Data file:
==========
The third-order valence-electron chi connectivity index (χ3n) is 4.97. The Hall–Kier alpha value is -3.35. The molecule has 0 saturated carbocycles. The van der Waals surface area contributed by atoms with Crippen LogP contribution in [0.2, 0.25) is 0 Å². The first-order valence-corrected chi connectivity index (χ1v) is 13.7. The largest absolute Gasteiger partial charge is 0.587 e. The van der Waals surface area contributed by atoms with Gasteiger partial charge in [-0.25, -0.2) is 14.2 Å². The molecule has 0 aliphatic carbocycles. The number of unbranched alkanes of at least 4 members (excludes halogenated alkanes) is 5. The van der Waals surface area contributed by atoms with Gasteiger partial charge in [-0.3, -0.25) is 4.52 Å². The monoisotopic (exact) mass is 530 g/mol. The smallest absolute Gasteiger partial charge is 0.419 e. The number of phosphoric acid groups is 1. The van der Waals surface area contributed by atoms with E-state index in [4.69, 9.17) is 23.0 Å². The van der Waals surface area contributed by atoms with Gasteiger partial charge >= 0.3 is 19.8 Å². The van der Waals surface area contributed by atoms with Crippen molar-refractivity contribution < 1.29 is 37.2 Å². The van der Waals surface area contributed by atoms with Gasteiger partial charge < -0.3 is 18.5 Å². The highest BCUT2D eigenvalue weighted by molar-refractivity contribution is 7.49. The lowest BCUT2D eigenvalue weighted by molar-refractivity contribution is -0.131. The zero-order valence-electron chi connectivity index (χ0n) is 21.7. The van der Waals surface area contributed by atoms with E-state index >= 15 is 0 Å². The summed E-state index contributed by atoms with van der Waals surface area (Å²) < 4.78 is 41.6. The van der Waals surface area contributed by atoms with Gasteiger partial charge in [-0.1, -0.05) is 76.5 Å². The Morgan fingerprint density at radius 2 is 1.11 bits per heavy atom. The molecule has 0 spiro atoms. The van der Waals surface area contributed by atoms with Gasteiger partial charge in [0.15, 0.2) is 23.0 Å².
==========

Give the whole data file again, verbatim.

The third-order valence-electron chi connectivity index (χ3n) is 4.97. The Hall–Kier alpha value is -3.35. The molecule has 0 saturated carbocycles. The van der Waals surface area contributed by atoms with Crippen LogP contribution in [0.2, 0.25) is 0 Å². The first-order valence-corrected chi connectivity index (χ1v) is 13.7. The largest absolute Gasteiger partial charge is 0.587 e. The van der Waals surface area contributed by atoms with Gasteiger partial charge in [-0.25, -0.2) is 14.2 Å². The molecule has 0 aliphatic carbocycles. The number of unbranched alkanes of at least 4 members (excludes halogenated alkanes) is 5. The van der Waals surface area contributed by atoms with Gasteiger partial charge in [-0.3, -0.25) is 4.52 Å². The monoisotopic (exact) mass is 530 g/mol. The smallest absolute Gasteiger partial charge is 0.419 e. The number of phosphoric acid groups is 1. The van der Waals surface area contributed by atoms with E-state index in [4.69, 9.17) is 23.0 Å². The van der Waals surface area contributed by atoms with Gasteiger partial charge >= 0.3 is 19.8 Å². The van der Waals surface area contributed by atoms with Crippen molar-refractivity contribution < 1.29 is 37.2 Å². The van der Waals surface area contributed by atoms with Gasteiger partial charge < -0.3 is 18.5 Å². The highest BCUT2D eigenvalue weighted by molar-refractivity contribution is 7.49. The lowest BCUT2D eigenvalue weighted by molar-refractivity contribution is -0.131. The zero-order valence-electron chi connectivity index (χ0n) is 21.7. The van der Waals surface area contributed by atoms with E-state index >= 15 is 0 Å². The summed E-state index contributed by atoms with van der Waals surface area (Å²) < 4.78 is 41.6. The van der Waals surface area contributed by atoms with Gasteiger partial charge in [-0.1, -0.05) is 76.5 Å². The Morgan fingerprint density at radius 2 is 1.11 bits per heavy atom. The molecule has 0 spiro atoms. The van der Waals surface area contributed by atoms with Gasteiger partial charge in [0.15, 0.2) is 23.0 Å².